#hearLDSwomen: I Was Discriminated Against as a Sister Missionary

When I went in for my missionary interview with my stake president, the first thing he said to me was, “Sisters are 10% of the missionary force, but they cause 90% of the problems.” Way to discourage me! I felt so humiliated. But I went anyway. End of story is that the sisters district was the highest-baptizing district in the mission.
– Laurie Lisonbee


I watched as Elders on my mission repeatedly disrespected, disregarded, and ignored sisters. When we went to a Zone Conference, they always greeted us with “Hi Sisters!” while each and every Elder was always greeted by name (I was wearing a NAME TAG for heaven’s sake. They didn’t even have to waste precious space in their brains to remember it).
– Chloe M.


After the missionary age change was made, I overheard a man at church say, “FINALLY, we’re upgrading the quality of women at church! Just imagine how much better the church will be with more women having served missions!”
– Rebecca


My zone leader announced a zone lunch after our zone meeting. When my companion and I showed up, they blocked the door to the Pizza Hut and wouldn’t let us in. We were sisters and it wasn’t appropriate for us to join in a zone activity with all the elders. The exact words were “what are you doing here? No one invited you. This is for the real missionaries only.”
– Amy H.


Pro Tip: Don’t perpetuate stereotypes about male vs. female missionaries or discriminate based on gender.

Click here to read all of the stories in our #hearLDSwomen series. Has anything like this happened to you? Please share in the comments or submit your experience(s) to participate in the series.

“If any man have ears to hear, let him hear.” (Mark 4:23)

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4 Responses

  1. Em says:

    Yep. At our Zone Lunches (or District Lunches) we’d get invited, but then the elders would refuse to sit at the table with us. It was like we were lepers. My friends were mostly the Spanish-speaking elders — because, like us, they served only with each other (thus a fairly small pool — it was a mostly English speaking mission) they too often got snubbed by the English-speaking majority. I had a lot of great individual experiences with the Elders in my mission, but collectively it wasn’t a great feeling. It was probably my first step down the road to feminism — when I realized that i had been treated as a second-class citizen in my singles ward not because I wasn’t an RM like the guys, but because I was female, and no mission would make me enough.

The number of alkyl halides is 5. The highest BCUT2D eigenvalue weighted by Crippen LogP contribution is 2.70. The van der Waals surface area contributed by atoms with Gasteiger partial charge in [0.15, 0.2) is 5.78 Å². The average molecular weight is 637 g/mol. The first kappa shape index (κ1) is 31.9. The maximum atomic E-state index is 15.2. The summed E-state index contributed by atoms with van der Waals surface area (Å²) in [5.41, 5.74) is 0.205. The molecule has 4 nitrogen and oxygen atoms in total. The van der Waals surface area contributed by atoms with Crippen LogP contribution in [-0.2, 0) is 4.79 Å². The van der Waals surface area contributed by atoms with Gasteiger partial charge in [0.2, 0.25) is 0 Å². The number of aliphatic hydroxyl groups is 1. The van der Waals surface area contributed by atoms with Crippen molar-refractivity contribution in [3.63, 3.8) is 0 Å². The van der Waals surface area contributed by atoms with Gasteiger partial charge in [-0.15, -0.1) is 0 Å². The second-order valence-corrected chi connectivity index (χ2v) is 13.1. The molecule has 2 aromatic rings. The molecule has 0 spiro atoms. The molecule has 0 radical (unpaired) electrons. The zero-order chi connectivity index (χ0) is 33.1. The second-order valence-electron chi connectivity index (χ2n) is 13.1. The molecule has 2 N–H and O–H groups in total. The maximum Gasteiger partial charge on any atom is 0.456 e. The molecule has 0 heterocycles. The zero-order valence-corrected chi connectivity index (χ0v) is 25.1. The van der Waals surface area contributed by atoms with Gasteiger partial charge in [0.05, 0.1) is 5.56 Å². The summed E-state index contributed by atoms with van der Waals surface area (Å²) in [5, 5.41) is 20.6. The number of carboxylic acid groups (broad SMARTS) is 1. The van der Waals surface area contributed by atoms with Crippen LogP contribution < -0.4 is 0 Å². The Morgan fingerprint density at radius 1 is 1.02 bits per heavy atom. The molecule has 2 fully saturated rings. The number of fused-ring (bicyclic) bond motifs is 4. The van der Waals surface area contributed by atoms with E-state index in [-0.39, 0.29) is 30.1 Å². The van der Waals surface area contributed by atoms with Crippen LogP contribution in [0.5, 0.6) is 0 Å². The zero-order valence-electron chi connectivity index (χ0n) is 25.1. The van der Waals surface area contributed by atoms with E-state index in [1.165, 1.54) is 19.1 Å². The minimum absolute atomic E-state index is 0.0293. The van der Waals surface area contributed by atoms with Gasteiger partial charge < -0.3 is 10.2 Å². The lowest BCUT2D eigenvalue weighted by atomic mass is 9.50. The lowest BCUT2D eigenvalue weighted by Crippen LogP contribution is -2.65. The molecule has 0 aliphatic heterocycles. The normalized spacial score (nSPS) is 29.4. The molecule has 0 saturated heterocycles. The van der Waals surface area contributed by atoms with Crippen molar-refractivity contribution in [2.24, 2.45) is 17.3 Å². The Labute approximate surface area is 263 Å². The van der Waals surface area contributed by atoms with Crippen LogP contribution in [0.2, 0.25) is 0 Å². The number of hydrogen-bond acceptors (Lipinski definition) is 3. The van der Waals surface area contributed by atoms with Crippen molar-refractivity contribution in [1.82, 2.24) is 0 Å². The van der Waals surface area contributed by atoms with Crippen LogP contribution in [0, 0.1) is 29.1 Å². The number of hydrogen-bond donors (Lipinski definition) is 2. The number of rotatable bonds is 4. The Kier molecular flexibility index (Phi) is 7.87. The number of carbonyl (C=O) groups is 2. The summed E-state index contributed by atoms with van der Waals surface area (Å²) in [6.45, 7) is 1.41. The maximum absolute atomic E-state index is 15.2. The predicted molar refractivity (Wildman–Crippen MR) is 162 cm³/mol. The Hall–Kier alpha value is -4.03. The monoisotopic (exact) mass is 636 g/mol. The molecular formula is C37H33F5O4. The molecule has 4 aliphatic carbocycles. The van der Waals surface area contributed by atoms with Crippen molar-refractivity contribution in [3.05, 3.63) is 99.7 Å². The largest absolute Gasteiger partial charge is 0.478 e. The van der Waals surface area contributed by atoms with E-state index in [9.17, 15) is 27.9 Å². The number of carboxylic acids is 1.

2. Dani Addante says:

    We had a zone leader call us and ask us to make a hundred cookies for a zone meeting. One of the sisters got angry when she heard about this. My comp and I were very busy so we never had time to make the cookies. We even forgot about it. One of the sisters was unwell, and she and her comp would stay at home a lot, so they went ahead and made the cookies.

  3. Sps says:

    I had an elder throw a pair of pants at me and tell me to do what sisters are good for and fix them. He had split the pocket and side seam. I stiched them up and then added a nice pink bow on the zipper. He had the nerve to get mad at me.

    Another time the elders decided they needed our vehicle and their own when they were getting reassigned to another area. We inquired why they needed 2 vehicles to sit at a building when we needed it for an appointment. They got the zone leaders to call but we stood our ground. When the mission president asked, I explained the situation and he agreed with me- apparently the elders didn’t think our work was important.

  4. SoraH says:

    I served before sisters were allowed leadership positions or to speak in zone conference, so I could write a book about the things I experienced in the mission field. Funny, but things don’t seem to have changed much since then. Sure, sisters have *some* leadership abilities today, but they aren’t allowed to instruct or lead elders yet while younger boys are placed in charge of them, which is a travesty because sisters outbaptize elders 5 to 1. Also, now that eleven year-old boys will be getting the priesthood, I am extremely unhappy at the idea that my young preteen sons who still believe in the tooth fairy will have more authority in the home than I will. I may have served a mission back in the dark ages, but church structure today is feeling even more dark age today than it did back then–just in different ways. They are only moving around the ways in which they elevate men and boys over women. Changing it up, but keeping women outside and on the fringes just the same.

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